Monday, March 28, 2016
( 1:56 PM ) posted by Setsuled
Perhaps the most dangerous thing is one's own reflection. 2011's Another Earth magnifies that danger to a planetary scale when an exact copy of the Earth suddenly appears in the sky one night. The story focuses on the chaos it instigates in two lives; the film is a nice tale with layers of intriguing metaphor.
Brit Marling, who also co-wrote the film, plays Rhoda, a passionate astronomy student who as the film begins has just been accepted to MIT. Driving home drunk after a party to celebrate, she hears about the second Earth on the radio and compulsively stares up into the sky while she drives. She collides head-on into a stopped car, killing a little boy and pregnant woman and putting the woman's husband, John (William Mapother), into a coma.
Four years later, she's released from juvenile prison (she was only seventeen at the time of her crime) but is still dominated by her guilt and desires work that isolates her and removes the necessity of interacting with people often. So she takes a job as a janitor at a high school. Eventually, she learns John has awoken from his coma when she sees him laying a toy at the accident site. She goes to his home and spies on him a bit, seeing he's let his life fall apart, neglecting his job as a professor of music. His home is now littered with books, mail, and empty bottles.
She finally musters the courage to knock on his door but finds she can't speak when she tries to apologise to him. Finally she pretends to be with a cleaning service, there to offer a free trial. He takes her up on the offer and eventually employs her though he doesn't know she tears up all the checks she gives him.
I couldn't help thinking of Echo and Narcissus. Rhoda's inability to confess her true reasons for being there reminded me of Echo's inability to say anything but what the person she's speaking with has just said. Rhoda's self-hatred has robbed her of any ability to assert herself and she can only exist as part of John's reflection. John's inability to think of anything but his own miserable luck is like an obsession with a reflection. There's even a version of Tiresias in a blind Indian co-worker of Rhoda's at the high school who cautions her against the dangers of getting caught up in obsession over one's own identity.
I also thought of Adam and Eve. The woman in Another Earth is shown to bear the first sin and her taking the fruit, if one can see the other planet as a big apple, maybe, leads to John's troubles.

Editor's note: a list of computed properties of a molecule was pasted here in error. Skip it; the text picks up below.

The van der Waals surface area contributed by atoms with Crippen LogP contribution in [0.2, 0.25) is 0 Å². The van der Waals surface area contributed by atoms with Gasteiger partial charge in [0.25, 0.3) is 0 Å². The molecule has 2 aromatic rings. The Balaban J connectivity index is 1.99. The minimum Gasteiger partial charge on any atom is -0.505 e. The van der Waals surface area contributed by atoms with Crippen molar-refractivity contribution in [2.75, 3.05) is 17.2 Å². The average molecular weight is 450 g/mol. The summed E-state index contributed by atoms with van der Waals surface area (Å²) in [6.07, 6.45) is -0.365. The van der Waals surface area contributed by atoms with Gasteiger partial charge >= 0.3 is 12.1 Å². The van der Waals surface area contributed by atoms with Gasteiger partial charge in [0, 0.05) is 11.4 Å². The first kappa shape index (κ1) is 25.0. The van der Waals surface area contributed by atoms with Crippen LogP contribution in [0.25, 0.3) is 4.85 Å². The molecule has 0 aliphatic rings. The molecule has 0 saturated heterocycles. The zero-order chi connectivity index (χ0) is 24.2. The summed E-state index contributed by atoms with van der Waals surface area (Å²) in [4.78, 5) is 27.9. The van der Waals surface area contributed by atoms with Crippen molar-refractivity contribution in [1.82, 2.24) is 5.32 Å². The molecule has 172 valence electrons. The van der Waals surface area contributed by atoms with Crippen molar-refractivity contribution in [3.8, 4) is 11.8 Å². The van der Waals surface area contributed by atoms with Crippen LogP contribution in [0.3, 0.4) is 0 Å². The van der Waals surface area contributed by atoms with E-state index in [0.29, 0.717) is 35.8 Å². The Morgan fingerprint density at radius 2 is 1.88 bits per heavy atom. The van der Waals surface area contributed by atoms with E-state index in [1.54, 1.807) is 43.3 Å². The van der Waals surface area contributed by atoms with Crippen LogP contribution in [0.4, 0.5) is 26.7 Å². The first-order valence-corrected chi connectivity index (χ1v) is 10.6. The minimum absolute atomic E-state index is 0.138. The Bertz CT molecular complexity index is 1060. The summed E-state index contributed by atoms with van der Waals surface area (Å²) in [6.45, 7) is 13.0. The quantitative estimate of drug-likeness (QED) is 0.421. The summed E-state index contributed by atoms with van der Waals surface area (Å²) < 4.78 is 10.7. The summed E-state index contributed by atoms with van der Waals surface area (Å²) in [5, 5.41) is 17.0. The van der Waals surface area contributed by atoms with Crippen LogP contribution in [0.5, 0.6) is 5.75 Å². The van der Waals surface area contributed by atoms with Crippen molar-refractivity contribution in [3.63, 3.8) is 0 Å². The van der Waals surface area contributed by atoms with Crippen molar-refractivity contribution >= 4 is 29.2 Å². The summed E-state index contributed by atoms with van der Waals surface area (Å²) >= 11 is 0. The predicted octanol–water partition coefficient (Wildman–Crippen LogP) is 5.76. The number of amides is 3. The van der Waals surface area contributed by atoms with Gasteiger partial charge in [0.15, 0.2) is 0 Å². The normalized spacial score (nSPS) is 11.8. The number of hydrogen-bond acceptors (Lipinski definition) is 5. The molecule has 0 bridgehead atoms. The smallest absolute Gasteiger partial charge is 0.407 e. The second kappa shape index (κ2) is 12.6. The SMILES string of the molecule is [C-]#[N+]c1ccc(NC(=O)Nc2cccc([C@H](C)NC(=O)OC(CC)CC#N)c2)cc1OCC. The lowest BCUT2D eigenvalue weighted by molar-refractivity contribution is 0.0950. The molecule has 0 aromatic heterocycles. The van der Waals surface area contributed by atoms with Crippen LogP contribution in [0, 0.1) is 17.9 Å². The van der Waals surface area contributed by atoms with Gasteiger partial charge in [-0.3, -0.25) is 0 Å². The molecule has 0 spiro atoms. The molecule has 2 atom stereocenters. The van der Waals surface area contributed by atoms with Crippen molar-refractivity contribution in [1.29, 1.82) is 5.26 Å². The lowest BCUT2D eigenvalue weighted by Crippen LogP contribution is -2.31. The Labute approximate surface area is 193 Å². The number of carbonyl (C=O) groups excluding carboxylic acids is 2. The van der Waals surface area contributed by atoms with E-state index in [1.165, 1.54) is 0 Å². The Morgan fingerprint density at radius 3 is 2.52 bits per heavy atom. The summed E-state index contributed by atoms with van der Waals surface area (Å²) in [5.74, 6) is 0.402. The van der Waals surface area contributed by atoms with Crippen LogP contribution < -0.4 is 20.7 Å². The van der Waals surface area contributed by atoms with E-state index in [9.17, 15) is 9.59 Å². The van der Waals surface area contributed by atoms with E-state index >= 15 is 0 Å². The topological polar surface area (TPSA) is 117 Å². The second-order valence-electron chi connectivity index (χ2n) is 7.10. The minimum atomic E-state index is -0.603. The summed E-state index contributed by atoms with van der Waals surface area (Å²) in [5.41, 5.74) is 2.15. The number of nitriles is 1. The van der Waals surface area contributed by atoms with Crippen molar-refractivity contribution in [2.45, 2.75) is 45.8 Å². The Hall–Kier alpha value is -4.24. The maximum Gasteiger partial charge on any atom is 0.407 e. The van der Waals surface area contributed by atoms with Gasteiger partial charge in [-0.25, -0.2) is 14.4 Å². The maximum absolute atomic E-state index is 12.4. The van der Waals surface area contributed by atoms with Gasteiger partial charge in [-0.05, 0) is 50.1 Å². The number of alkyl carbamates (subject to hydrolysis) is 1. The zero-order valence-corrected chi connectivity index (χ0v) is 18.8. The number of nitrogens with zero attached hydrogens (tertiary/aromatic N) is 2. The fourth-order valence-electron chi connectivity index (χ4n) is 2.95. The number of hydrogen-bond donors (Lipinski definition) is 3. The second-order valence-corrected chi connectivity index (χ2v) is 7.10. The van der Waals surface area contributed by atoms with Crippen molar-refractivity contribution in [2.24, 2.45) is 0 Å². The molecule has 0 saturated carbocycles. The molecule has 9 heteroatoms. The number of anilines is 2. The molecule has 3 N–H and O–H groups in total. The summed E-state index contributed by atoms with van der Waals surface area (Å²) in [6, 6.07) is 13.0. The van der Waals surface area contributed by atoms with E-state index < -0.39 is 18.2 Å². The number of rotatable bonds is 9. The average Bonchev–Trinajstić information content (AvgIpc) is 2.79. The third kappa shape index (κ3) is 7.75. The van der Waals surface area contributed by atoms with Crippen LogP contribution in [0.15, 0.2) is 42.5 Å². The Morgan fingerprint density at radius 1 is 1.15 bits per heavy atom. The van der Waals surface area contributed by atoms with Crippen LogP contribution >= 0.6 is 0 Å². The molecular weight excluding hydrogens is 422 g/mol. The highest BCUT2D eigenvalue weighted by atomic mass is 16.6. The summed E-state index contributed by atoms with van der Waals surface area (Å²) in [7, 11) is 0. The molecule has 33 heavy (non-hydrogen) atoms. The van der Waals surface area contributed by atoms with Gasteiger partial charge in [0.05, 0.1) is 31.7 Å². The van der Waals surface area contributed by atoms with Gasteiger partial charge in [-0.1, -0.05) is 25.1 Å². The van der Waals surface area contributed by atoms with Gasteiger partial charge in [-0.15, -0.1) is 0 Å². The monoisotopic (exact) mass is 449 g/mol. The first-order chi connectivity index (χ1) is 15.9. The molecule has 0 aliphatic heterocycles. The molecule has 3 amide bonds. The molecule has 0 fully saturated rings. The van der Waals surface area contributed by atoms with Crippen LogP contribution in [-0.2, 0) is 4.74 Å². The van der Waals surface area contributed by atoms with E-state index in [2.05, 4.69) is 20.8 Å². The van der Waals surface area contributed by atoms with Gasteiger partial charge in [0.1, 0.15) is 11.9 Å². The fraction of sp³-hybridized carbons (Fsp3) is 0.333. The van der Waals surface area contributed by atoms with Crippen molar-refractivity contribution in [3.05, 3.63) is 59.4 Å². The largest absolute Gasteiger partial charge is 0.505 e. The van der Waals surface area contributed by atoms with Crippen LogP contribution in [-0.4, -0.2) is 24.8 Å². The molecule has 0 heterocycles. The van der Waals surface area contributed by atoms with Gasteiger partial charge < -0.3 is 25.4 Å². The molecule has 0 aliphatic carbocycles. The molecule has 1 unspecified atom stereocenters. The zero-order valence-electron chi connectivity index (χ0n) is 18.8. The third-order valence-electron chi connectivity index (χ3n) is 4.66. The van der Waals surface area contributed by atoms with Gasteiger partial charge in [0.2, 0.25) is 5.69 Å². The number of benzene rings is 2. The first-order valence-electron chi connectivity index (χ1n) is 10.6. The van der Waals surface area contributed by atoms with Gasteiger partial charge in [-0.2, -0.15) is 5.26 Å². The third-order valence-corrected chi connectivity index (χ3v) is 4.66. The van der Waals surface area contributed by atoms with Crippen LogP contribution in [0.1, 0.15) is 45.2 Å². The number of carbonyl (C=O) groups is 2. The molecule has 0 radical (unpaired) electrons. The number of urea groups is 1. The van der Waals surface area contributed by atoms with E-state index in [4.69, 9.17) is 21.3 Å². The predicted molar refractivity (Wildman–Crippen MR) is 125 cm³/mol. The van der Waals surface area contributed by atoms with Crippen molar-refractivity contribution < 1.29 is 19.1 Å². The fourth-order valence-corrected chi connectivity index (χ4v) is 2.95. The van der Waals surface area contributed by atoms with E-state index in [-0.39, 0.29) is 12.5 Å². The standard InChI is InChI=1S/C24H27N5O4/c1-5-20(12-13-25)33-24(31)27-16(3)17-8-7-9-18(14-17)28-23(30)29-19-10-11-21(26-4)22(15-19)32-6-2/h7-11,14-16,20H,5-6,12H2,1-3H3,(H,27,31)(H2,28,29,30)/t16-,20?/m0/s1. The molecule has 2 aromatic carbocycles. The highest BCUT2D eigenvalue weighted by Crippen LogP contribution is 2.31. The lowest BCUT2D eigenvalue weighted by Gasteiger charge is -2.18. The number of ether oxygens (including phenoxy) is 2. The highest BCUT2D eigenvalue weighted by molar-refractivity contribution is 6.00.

All the while, the second Earth grows larger in the sky. A scientist on television makes radio contact with her duplicate, confirming the other world is peopled by copies of everyone. Rhoda enters an essay contest for a chance to join a manned mission to the other planet. The filmmakers deliberately avoided realism here--with satellites, communication between the two worlds ought to've been easier than a few fitful radio contacts and the proximity of the planets ought to've caused havoc with tides, among other things.
No-one mentions the possibility of the planets colliding even though they appear to be getting closer to each other. This is especially conspicuous given the remarkable fact that the same year Another Earth was released also saw the release of Lars von Trier's Melancholia, another film that used an approaching planet as a psychological metaphor. The low budget Another Earth is dwarfed in terms of visuals by the splendour of Melancholia and, of course, Lars von Trier is a better director than Mike Cahill, director of Another Earth. Cahill uses hand held cameras and odd zooms in techniques that Lars von Trier was largely responsible for bringing to prominence but Cahill's use of the techniques is as cheap and distracting as it usually is when other directors do it.
A scene where Marling strips naked in the middle of a snowy field conspicuously shoots around her body to preserve the modesty of the actress, contrasting unfavourably with the nude scenes that Kirsten Dunst did for von Trier's film. The two films side by side allow one to contemplate the difference between smart amateurs and passionately committed artists. It's unfortunate for Another Earth, perhaps, because there is plenty of value in the Mike Cahill film. Though the ending of the film, while sort of fun, is a bit trite and reflects the inability of Cahill and Marling to commit to exploring issues that von Trier is known for never averting his eyes from.
Twitter Sonnet #855
Debris converged onscreen to much applause.